6 Insights from Content’s Brightest Minds

Content insights from the minds at Facebook, Instagram and the ever-agile consulting world.


As the content industry ekes out its place in the communications and business world, it has put the digital space to work—writing textbooks where there were none, starting virtual conversations in place of mentorships not readily available to budding newcomers. To exercise the latter, we reached out to the community for input on how to grow and excel the world of content strategy today. Their answers on the wide web of subject matter we weave—analytics, messaging, hiring and more—are all below. Read on for insights from the minds at Facebook, Instagram, and the ever agile consulting world.

5H7B5974 (640x427)On Flying Solo

When I started, I felt like I always needed to do everything myself from start to finish—that success was defined by how much I did all by myself. Now, I realize that I don’t have all the answers and I don’t need to. Developing strong relationships, knowing who to ask what and how to create superior deliverables out of that collaboration has helped me improve my body of work.

Hazel Jennings, Content Strategist at Instagram

47834e09a3d617e501d3c7b1d827d1b4_400x400On Building Solid Foundations

It’s important that you create “foundational” content before anything else. Before you lock in a marketing campaign with a lot of success, you have to craft a vision statement. You have to write your core values. You have to know your audience and have personas and archetypes locked down. You have to know your products, benefits, value propositions, and then how to sell it all in an elevator pitch. Once you have that, you’ll have what you need to execute your brand voice across any tactic you choose, whether it’s building a blog or writing an eBook. All that helps a business decide where the brand voice is before you go out and start applying it.

Andrea Goulet Ford, Founder and Message Architect at BrandVox

unnamed (426x640)On Hiring the Right People

When I was looking to build out my team, I wanted someone with both left brain and right brain capabilities, which is hard to find. You need to find not only someone who can put together a site map, you also need someone who can empathize and write or understand what voice and tone is appropriate for engaging an audience. There’s a real duality to this job.

Sarah Werner, Content Strategist at Click Rain

photoOn Hitting the Numbers

Geek out. A client just told me that I’m too crazy about data metrics. And that’s right. You have to be. That’s how you determine what works. Measure everything. Want to know if your content is working? Well, how is your pipeline? How many leads are you generating per campaign? What’s your conversion cost? How are your social channels performing? Without analytics, you’re flying blind.

– Shannon Rentner, Digital Marketing Strategist

e57bbff84b25ac70c7f939054531e801_400x400On Progress

One of the most important lessons is simple: be curious. Be looking at the web, seeing new things. You can be in a meeting and a client is talking about a problem or issue and you can say, I’ve seen this site and they did this to solve our problem. Knowing what’s been done is important. The best thing you can do to acquire skills is to know the web and what works well. A part of that is keeping up with the industry, and the ones that fall under our umbrella, too. Don’t just go to CS meetups. Try out a UX meetup, for example. Get their perspectives and  work your brain that way, as well.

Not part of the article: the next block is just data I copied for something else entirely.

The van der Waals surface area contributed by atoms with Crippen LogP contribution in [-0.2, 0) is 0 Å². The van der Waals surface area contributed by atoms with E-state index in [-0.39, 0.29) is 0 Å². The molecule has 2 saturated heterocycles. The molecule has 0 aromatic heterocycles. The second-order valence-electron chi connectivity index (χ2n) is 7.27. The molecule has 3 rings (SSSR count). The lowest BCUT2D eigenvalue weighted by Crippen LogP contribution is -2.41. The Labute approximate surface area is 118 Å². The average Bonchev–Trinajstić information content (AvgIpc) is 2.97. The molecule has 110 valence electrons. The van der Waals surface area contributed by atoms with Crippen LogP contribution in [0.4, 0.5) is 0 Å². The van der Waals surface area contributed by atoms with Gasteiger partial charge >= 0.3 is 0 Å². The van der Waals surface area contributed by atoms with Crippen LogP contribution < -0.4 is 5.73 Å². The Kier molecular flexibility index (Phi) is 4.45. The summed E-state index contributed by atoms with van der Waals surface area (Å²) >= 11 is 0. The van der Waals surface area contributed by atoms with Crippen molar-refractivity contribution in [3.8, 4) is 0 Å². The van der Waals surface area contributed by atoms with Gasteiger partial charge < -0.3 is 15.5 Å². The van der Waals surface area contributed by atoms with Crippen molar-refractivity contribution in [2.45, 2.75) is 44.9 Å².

Noreen Compton, Content Strategy Consultant, Co-founder of Content Strategy Alliance

USlz5xiR_400x400On Finding the Right Answer

At Facebook, we have a pretty robust set of content standards that we apply to our work but it’s important to think of language as dynamic and to be willing to adjust depending on the product or the audience. There are usually lots of potential solutions to a problem and much more than before, I feel comfortable seeing and exploring them rather than always looking for a single right answer. The result is that I find my work more creatively fulfilling and I often stumble into solutions I don’t think I would have if I was always strictly following the rules.

Amy Thibodeau, Content Strategist at Facebook

Did our experts’ advice hit a chord? Tell us how in the comments section below!

responses to “6 Insights from Content’s Brightest Minds”

  1. Noreen Compton says:

    Humbled to be in such great company on this blog! Love Andrea’s advice
    to: “craft a vision statement,,,write your core values.” I see too many projects that jump in without these basic steps. And Amy is so on point about being flexible and open to solutions. Plus it is a definite numbers game as Shannon states – we can learn a lot from analytics to inform our content. Sarah hits the mark with the schizophrenic – but oh what a ride – nature of content strategy. And I love that Hazel mentioned feeling free to ask questions and forge relationships to make our work better. My first “real” job was in live Cable TV and there was a sign in the studio that said: “The only stupid questions are the ones you don’t ask.” Words I have tried to live by…

  2. Joe Griffin says:

    Awesome folks and great advice!

  3. Jane says:

    Great advice from great people. I love Shannon’s advice on measuring stuff! Numbers are indeed very important and no matter whether people call us number addicts or not, it is a crucial aspect in our business.

    If we can’t measure something we cannot do anything to improve it. Also, without measuring our progress we won’t know how our business efforts are paying!

    Thanks for putting this together Sasha!